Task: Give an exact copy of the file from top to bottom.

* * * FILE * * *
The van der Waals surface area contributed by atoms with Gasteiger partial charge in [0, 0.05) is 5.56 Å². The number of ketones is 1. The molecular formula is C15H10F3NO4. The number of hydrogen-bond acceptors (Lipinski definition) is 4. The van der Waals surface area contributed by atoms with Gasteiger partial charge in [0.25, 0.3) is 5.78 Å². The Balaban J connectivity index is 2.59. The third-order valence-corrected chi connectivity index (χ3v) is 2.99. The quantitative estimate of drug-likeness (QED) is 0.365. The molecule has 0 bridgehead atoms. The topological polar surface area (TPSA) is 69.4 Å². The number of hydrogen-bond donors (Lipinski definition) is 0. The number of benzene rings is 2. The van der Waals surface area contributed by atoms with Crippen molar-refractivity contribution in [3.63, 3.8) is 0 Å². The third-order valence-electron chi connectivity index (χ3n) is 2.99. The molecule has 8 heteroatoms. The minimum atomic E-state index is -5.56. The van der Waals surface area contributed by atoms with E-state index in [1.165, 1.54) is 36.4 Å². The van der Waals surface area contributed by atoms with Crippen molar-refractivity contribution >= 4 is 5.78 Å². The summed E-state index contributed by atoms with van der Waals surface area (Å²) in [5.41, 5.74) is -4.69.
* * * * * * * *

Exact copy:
The van der Waals surface area contributed by atoms with Gasteiger partial charge in [0, 0.05) is 5.56 Å². The number of ketones is 1. The molecular formula is C15H10F3NO4. The number of hydrogen-bond acceptors (Lipinski definition) is 4. The van der Waals surface area contributed by atoms with Gasteiger partial charge in [0.25, 0.3) is 5.78 Å². The Balaban J connectivity index is 2.59. The third-order valence-corrected chi connectivity index (χ3v) is 2.99. The quantitative estimate of drug-likeness (QED) is 0.365. The molecule has 0 bridgehead atoms. The topological polar surface area (TPSA) is 69.4 Å². The number of hydrogen-bond donors (Lipinski definition) is 0. The number of benzene rings is 2. The van der Waals surface area contributed by atoms with Crippen molar-refractivity contribution in [3.63, 3.8) is 0 Å². The third-order valence-electron chi connectivity index (χ3n) is 2.99. The molecule has 8 heteroatoms. The minimum atomic E-state index is -5.56. The van der Waals surface area contributed by atoms with E-state index in [1.165, 1.54) is 36.4 Å². The van der Waals surface area contributed by atoms with Crippen molar-refractivity contribution >= 4 is 5.78 Å². The summed E-state index contributed by atoms with van der Waals surface area (Å²) in [5.41, 5.74) is -4.69.